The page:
|2005P-0267|| Remove from label for propofol (Diprivan) the warning that propofol should be administered only by trained persons|
|FDA Comment Number :||EC159|
|Submitter :||Dr. Reuben Wechsler||Date & Time:||11/17/2005 01:11:41|
|Organization :||Dr. Reuben Wechsler|
|Category :||Health Professional|
| In this era of ever shrinking reimbursement, common sense often gives way to frustration. The GI doctors we work with want us in the room. They know that we provide a superior experience for the patient, in part because we can use propofol, but often chafe at the idea that our reimbursement exceeds theirs. Hence their push to be able to give propofol themselves or to supervise others.
I have a relative who is a Gastroenterologist who at a recent GI society meeting expressed his strong objection to his society wanting to administer propofol. Why? Because the GI doctor's primary concern is the endoscopic procedure, not the airway. An RN administering propofol under a gi doctor's supervision puts the patient at undue risk of losing their airway, because only anesthesia personnel are trained to use general anesthetic agents and deal with the very real possibility of a patient losing their airway and/or entering a general anesthetic state instead of simply being sedated. Incidentally, his opinion was not warmly received.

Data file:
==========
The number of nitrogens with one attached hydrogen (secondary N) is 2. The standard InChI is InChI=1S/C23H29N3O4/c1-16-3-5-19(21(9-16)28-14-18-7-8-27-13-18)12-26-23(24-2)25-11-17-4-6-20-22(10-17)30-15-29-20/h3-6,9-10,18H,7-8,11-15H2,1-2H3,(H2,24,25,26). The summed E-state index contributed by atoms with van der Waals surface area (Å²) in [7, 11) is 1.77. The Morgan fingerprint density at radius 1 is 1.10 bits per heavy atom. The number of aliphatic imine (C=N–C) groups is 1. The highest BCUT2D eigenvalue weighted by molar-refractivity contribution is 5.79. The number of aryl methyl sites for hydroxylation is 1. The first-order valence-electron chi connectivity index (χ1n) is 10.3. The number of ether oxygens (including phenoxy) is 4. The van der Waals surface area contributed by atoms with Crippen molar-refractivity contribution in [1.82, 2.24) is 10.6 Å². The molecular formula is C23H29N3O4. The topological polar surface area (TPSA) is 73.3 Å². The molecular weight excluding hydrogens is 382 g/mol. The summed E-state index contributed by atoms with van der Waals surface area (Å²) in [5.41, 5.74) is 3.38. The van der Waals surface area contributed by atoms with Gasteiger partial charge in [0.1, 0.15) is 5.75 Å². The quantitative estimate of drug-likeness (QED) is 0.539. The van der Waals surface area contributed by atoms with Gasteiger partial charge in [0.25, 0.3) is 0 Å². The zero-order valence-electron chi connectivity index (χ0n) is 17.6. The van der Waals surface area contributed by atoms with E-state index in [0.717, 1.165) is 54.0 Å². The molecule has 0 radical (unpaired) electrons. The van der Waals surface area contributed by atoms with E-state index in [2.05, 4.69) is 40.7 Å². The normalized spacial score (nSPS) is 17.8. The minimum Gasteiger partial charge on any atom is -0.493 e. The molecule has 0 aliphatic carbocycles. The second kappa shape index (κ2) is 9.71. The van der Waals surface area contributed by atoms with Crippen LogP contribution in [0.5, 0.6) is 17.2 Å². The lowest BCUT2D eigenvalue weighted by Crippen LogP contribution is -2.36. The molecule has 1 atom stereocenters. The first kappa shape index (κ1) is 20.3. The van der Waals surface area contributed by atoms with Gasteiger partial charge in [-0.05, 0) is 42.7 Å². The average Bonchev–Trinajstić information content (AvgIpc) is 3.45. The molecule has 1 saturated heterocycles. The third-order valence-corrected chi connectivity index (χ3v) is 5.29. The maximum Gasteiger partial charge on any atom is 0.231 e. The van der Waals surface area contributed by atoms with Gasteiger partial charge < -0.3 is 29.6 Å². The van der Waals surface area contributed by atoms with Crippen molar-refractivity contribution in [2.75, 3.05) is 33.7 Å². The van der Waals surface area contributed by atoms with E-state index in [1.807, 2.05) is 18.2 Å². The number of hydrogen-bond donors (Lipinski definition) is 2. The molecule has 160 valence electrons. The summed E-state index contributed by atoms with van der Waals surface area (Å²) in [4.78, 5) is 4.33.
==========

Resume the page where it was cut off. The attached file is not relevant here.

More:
I understand the GI docs' frustration. But i don't request to perform surgical procedures myself because a surgeon's reimbursement is higher than mine and i think i can do just as good a job. I know better. I don't request priveleges to perform ECT's because the psychiatrists make more on the procedure than I, because I know better.
Propofol is an anesthetic agent. Its use should remain resticted to those professionals who are trained in administering general anesthesia. This is the highest degree of safety, and our patients in these United States deserve no less.